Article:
Rheumatic fever is an inflammatory disease that often involves joints, heart, skin and brain. It typically develops two to four weeks after an inadequately treated strep throat or scarlet fever caused by an infection with group A streptococcus bacteria. Rheumatic fever is most common in 5- to 15-year-old children, but it might also develop in younger kids and adults. Although rare in western countries, the disease remains common in the developing world. It may lead to permanent damage to the heart, such as damaged heart valves and heart failure. Therapy mostly reduces tissue damage from inflammation, eases pain, and stops rheumatic fever from coming back.
- Heart problems (e.g. heart murmur)
- Shortness of breath
- Chest pain
- Joint pain (mainly in the knees, elbows, ankles, wrists)
- Red, swollen or hot joint
- Flat or slightly raised, painless rash with a ragged edge – on the trunk and upper part of the arms or legs
- Small, painless lumps beneath the skin
- Jerky, uncontrollable body movements that mainly affect the face, feet, and hands)
Signs of rheumatic heart disease (that may take a long time to develop after a previous episode of rheumatic fever):
- Chest pain
- Shortness of breath
The disease may occur after a throat infection with group A streptococcus bacteria that might cause strep throat, or scarlet fever. Although the link between strep infection and rheumatic fever is not yet understood in detail, researchers know that the bacterium contains a protein similar to one discovered in certain body tissues. Therefore, immune system cells treat tissues of the joints, heart, skin and central nervous system as if they were infectious agents. The immune system reacts with inflammation.
As long as the patient is diagnosed immediately and treated completely with antibiotics to eliminate strep bacteria, he/she usually doesn’t develop rheumatic fever. However, if the patient has one or more episodes of strep throat or scarlet fever that aren't treated properly, he/she may develop rheumatic fever.
Risk factors for developing rheumatic fever:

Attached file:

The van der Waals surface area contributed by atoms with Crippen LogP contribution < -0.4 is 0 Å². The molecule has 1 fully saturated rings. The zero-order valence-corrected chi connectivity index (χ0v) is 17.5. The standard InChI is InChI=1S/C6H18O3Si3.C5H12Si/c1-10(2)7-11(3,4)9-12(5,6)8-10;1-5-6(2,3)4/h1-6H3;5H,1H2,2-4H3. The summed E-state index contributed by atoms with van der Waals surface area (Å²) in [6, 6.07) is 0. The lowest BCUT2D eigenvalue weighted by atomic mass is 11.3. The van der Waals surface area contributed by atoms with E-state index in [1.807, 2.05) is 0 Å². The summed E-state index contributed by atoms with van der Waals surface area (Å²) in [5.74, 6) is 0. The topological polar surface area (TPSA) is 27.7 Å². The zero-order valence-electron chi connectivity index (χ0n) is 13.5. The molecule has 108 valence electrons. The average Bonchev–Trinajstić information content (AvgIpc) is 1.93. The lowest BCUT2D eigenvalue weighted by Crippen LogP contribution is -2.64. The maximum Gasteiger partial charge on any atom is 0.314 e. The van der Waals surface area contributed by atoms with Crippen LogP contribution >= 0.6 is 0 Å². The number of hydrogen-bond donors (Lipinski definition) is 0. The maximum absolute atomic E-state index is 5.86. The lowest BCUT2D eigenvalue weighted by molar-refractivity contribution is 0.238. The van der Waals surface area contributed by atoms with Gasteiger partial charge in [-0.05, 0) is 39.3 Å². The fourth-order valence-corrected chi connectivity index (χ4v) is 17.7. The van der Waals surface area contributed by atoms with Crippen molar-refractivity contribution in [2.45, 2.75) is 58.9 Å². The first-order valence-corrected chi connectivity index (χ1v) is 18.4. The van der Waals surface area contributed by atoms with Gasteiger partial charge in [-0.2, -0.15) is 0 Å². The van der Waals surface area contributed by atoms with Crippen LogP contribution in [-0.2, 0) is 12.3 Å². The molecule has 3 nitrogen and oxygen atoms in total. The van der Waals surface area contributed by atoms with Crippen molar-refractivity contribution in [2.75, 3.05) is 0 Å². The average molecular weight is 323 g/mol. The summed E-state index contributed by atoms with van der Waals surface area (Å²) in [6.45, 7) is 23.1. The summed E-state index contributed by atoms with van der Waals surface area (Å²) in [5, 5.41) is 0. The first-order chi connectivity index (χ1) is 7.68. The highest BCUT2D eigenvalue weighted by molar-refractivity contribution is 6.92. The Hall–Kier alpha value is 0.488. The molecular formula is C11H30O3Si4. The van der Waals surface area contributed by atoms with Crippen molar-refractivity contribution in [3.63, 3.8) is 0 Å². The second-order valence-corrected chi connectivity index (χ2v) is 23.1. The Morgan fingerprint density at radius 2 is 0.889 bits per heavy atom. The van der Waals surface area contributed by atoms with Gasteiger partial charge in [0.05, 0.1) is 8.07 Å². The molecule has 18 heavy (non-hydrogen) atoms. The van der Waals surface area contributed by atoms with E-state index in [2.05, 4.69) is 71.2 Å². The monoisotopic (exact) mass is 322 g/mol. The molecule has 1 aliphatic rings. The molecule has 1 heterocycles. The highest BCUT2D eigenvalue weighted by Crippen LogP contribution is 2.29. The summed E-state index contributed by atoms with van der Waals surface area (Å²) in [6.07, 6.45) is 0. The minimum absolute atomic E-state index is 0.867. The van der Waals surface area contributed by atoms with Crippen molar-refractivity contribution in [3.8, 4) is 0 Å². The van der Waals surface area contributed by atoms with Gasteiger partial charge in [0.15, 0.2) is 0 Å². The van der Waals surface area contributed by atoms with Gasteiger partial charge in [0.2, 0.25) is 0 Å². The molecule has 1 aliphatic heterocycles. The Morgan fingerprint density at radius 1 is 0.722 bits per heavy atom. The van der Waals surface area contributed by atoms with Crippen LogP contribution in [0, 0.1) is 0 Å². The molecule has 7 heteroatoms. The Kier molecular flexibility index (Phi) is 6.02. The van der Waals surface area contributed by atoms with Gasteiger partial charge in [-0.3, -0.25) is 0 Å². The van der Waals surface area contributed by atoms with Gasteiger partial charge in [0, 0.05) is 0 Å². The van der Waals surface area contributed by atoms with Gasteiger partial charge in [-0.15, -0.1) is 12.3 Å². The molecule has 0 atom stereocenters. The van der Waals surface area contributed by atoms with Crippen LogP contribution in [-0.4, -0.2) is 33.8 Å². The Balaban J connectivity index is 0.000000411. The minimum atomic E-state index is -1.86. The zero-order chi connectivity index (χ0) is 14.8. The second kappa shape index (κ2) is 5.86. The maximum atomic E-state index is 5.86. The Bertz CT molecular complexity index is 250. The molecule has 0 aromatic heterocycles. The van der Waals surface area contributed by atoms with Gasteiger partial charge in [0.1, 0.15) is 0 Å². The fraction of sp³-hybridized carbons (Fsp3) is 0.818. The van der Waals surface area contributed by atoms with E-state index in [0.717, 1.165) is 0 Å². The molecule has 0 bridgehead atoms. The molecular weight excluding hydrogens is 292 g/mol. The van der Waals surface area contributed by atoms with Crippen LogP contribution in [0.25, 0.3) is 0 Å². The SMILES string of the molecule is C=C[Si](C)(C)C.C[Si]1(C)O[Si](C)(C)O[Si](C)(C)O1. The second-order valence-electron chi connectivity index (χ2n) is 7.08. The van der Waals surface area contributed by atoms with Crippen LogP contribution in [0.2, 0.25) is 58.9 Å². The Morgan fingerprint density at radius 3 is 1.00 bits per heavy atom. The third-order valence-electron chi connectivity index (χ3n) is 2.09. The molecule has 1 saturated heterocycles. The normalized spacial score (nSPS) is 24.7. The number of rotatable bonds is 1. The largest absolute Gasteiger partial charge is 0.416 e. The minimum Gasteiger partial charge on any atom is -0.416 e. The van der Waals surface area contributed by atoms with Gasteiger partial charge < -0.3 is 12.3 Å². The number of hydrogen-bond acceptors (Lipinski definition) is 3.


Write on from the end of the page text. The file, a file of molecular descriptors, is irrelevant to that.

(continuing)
- Gene/s carried by some people that may lead to rheumatic fever
- Certain strains of strep bacteria that are more likely to contribute to rheumatic fever than other strains
- Areas with overcrowding, poor sanitation and other conditions that can quickly result in rapid transmission or multiple exposures to strep bacteria
- Rheumatic heart disease – develops when inflammation results in damage and stiffness of the valves in the heart, i.e. when the normal flow of blood through the heart is disrupted
- Atrial fibrillation – leads to irregular and often abnormally fast heart rate and increased risk of a stroke.
- Heart failure – occurs when the heart becomes so damaged that it cannot pump enough blood around the body
Patients with acute rheumatic fever are treated with antibiotics. In addition, anti-inflammatory medications, e.g. aspirin or corticosteroids reduce inflammation and help manage the disease. In quite a few cases, the affected person has to take low doses of antibiotics over a long period of time to prevent strep throat from coming back.
If the patient also suffers from mild rheumatic heart disease, he/she can normally be treated e.g. with ACE inhibitors that relax the arteries. In this way, it’s easier for the heart to pump blood around the body.
People with atrial fibrillation get medication to control the heart rate or rhythm, and medicaments to prevent a stroke.
Heart failure often requires surgery. The surgeons replace the damaged valve with an artificial one or they expand the valve with a tiny balloon.
If a patient has had rheumatic fever before, he/she might need antibiotics during surgery to protect the heart valves from becoming infected.
If strep throat infections or scarlet fever are promptly treated and the patient takes a full course of appropriate antibiotics, rheumatic fever can be prevented.